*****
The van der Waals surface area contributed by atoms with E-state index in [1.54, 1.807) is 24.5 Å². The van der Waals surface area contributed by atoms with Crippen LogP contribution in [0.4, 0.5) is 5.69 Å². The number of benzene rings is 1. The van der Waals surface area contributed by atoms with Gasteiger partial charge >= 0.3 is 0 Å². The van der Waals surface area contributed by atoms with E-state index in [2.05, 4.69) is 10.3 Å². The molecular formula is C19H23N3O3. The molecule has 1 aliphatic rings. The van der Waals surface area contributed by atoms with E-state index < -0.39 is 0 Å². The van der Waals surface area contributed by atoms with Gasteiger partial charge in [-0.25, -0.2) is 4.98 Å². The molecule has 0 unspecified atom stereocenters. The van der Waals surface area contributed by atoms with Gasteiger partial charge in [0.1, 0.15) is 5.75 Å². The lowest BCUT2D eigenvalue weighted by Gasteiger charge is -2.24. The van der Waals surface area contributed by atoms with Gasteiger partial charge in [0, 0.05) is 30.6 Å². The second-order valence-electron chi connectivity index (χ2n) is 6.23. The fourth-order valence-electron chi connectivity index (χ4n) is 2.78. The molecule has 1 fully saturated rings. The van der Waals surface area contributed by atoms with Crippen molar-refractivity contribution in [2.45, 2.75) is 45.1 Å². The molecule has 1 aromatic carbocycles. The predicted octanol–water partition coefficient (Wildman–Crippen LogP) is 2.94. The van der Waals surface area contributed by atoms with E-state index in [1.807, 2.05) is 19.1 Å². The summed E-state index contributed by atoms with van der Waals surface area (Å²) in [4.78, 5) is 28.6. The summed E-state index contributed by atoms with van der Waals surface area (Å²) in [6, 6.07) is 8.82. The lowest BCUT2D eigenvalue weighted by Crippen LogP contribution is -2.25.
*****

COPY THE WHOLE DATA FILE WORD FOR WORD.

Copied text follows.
The van der Waals surface area contributed by atoms with E-state index in [1.54, 1.807) is 24.5 Å². The van der Waals surface area contributed by atoms with Crippen LogP contribution in [0.4, 0.5) is 5.69 Å². The number of benzene rings is 1. The van der Waals surface area contributed by atoms with Gasteiger partial charge >= 0.3 is 0 Å². The van der Waals surface area contributed by atoms with E-state index in [2.05, 4.69) is 10.3 Å². The molecular formula is C19H23N3O3. The molecule has 1 aliphatic rings. The van der Waals surface area contributed by atoms with E-state index < -0.39 is 0 Å². The van der Waals surface area contributed by atoms with Gasteiger partial charge in [-0.25, -0.2) is 4.98 Å². The molecule has 0 unspecified atom stereocenters. The van der Waals surface area contributed by atoms with Gasteiger partial charge in [0.1, 0.15) is 5.75 Å². The lowest BCUT2D eigenvalue weighted by Gasteiger charge is -2.24. The van der Waals surface area contributed by atoms with Gasteiger partial charge in [0, 0.05) is 30.6 Å². The second-order valence-electron chi connectivity index (χ2n) is 6.23. The fourth-order valence-electron chi connectivity index (χ4n) is 2.78. The molecule has 1 fully saturated rings. The van der Waals surface area contributed by atoms with Crippen molar-refractivity contribution in [2.45, 2.75) is 45.1 Å². The molecule has 1 aromatic carbocycles. The predicted octanol–water partition coefficient (Wildman–Crippen LogP) is 2.94. The van der Waals surface area contributed by atoms with E-state index in [1.807, 2.05) is 19.1 Å². The summed E-state index contributed by atoms with van der Waals surface area (Å²) in [4.78, 5) is 28.6. The summed E-state index contributed by atoms with van der Waals surface area (Å²) in [6, 6.07) is 8.82. The lowest BCUT2D eigenvalue weighted by Crippen LogP contribution is -2.25.